For its 21st anniversary and with secured funding Heritage Open Days 2015 has backing from the National Trust which last year saw a record three million visitors.
This year’s festival promises to be the most diverse yet, with a greater variety of places taking part and regular participants invited to create original and innovative events.
Join guided walks, visit secret archives, discover hidden works of art – or simply soak up the sunshine in a garden of your choice.
Holy Trinity church at Church Lane will be open on Saturday and Sunday, September 12-13, from 1-5pm.
For those with a head for heights Holy Trinity church will be giving towers tours - weather permitting – and people can wander around the church and find out about its 700 year history with The Coffee Lounge open on the Saturday.
Guides will be available to describe the history of this Grade I listed medieval church and Grade II listed Georgian Rectory
Holy Trinity church office manager Sarah Read said: “Our event is open to all people, of any faith or none."
Next door the Tithe Barn is opening from 10.30am-4pm on Sunday, September 13.
There is no need to book for a tour and talk of the beautifully restored medieval Tithe Barn including its long history as a school from the 1790s but there is a maximum of 20 peopel per tour/session.
Nailsea Town Council spokesmanPennee Paige said: "We hope to offer something for all the family, with fun activities, informative displays and music.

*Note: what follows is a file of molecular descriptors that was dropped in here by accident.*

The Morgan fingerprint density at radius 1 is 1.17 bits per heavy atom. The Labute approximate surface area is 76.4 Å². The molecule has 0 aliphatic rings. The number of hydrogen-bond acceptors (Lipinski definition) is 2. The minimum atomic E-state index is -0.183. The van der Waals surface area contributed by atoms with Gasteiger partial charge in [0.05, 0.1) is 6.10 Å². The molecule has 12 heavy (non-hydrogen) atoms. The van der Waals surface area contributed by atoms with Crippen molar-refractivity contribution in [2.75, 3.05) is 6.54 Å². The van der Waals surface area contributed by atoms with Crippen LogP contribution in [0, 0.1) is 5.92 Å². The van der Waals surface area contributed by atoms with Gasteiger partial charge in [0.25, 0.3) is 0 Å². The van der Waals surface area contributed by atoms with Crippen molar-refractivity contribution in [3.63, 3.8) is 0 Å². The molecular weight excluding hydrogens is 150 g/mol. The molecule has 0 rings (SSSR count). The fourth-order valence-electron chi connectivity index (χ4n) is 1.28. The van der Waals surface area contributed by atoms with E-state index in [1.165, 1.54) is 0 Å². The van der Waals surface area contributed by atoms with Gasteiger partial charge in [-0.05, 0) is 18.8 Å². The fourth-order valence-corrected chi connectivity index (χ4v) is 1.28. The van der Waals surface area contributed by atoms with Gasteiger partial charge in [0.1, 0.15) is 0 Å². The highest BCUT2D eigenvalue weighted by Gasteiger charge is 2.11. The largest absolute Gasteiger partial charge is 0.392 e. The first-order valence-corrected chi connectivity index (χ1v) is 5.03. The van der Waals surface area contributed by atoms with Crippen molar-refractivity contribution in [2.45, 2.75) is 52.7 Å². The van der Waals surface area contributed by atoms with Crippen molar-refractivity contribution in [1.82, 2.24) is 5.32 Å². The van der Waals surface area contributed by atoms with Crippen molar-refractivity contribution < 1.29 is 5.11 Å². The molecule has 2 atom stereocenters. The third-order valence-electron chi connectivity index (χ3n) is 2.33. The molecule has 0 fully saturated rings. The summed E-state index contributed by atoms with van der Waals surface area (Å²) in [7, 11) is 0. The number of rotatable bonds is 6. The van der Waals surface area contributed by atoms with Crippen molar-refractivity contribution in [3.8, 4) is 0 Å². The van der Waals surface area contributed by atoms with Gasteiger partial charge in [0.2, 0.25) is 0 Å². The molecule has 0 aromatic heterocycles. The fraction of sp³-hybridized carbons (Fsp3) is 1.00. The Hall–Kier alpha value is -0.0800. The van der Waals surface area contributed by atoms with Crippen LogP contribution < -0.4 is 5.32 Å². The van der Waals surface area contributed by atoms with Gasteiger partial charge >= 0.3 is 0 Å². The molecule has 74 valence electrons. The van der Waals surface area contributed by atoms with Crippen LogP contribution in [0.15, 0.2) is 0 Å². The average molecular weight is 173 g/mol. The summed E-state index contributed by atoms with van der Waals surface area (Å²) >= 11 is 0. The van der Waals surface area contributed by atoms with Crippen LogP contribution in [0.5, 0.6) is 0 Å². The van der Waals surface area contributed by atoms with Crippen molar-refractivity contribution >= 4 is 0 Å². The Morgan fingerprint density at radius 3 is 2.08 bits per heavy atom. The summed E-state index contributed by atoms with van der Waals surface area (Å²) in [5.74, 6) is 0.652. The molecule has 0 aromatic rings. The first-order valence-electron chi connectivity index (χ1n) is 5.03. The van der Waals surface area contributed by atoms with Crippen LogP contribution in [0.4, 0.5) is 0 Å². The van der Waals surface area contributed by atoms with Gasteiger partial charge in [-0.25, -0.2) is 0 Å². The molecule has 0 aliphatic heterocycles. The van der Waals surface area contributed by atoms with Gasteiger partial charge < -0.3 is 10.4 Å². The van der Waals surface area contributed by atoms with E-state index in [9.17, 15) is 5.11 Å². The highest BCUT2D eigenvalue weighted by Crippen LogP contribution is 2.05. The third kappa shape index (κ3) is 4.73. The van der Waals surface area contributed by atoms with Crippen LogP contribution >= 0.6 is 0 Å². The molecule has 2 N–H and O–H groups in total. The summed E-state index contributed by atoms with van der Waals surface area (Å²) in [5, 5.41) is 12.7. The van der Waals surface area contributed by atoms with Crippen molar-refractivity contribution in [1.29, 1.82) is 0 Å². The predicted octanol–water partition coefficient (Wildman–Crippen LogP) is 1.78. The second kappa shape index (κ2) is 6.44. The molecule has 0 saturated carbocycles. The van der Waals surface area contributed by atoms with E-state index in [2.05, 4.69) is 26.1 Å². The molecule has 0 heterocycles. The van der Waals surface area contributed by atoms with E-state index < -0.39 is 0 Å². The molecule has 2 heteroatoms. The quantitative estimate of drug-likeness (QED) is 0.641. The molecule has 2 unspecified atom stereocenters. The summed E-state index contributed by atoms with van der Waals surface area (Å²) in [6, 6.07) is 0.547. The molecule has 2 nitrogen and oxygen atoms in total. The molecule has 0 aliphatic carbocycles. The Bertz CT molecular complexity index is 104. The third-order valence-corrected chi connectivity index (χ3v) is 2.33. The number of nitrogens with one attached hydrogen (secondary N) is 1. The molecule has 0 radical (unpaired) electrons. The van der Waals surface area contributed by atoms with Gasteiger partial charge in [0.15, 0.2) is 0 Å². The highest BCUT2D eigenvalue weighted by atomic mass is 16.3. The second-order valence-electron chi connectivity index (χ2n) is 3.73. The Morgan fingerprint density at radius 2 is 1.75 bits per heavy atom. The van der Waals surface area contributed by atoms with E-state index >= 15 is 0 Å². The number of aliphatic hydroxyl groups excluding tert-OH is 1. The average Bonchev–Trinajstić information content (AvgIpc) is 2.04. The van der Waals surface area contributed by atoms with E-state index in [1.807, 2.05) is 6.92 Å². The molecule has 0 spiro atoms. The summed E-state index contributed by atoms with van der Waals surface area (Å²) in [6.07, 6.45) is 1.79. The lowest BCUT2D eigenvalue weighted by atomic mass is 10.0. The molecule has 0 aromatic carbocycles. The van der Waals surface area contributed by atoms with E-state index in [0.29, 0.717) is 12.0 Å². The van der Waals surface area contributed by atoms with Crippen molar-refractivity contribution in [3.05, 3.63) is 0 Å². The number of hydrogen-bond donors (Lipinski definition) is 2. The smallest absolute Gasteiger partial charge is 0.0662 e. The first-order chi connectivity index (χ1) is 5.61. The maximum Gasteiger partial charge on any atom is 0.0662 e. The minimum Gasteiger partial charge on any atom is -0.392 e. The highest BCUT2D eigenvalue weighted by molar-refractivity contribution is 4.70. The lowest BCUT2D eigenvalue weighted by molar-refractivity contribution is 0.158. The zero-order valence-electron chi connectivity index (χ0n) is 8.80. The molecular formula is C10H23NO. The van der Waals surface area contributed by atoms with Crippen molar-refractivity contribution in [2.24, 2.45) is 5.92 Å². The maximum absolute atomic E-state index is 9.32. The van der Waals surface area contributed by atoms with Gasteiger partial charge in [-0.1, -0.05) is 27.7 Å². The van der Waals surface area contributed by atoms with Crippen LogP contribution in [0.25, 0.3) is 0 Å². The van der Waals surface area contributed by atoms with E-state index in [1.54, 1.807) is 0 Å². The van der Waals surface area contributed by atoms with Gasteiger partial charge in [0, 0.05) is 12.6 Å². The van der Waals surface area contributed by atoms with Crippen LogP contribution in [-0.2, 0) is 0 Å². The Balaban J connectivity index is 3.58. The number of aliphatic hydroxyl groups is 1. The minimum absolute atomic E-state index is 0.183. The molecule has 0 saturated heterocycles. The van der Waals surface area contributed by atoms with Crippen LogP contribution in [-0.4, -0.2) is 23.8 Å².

"Children can dress up in Victorian costumes and discover what life would have been like for the school children here of past.
"School yard and fun games from Victorian times and present day will be available to discover and enjoy, and younger visitors may also like to join in with our owl hunt.
"Guided tours will be available throughout the day but visitors are welcome to come and explore at their own pace.
"Tea, coffee and cakes will also be available all day.”
Along the road at Wraxall is Tyntesfield which is also taking part in the heritage event.
Discover a family home lived in by four generations of the Gibbs family, all making their mark and never throwing anything away.
Follow the family's rise and gentle decline, and find out why the National Trust saved the house and gardens for the future generations to admire.
Tyntesfield open door date is on Saturday, September 12, 10am-6pm and no prior booking is required.
And a little further along the road at Clapton-in-Gordano is the Black Horse inn.
The building dates from the 14th century around the same time as the church.
The pub was built on the edge of a salt marsh to serve the needs of the mining community and The Black Horse name is believed to be derived from the pit ponies and horses that drew the coal to Portishead for shipping.
The pit was at the end of the pub garden and it is recorded that in 1797 is produced 240 bushels of coal a day.
Around this time the lounge bar doubled as the village lock up and the only window in the room is still barred today.
This open door event is not suitable for children aged under six.
From 11am-11pm on Thursday, Friday and Saturday, September 10-12 and from noon-10pm on Sunday, September 13, take a tour of The Black House – maximum of 10 people per session.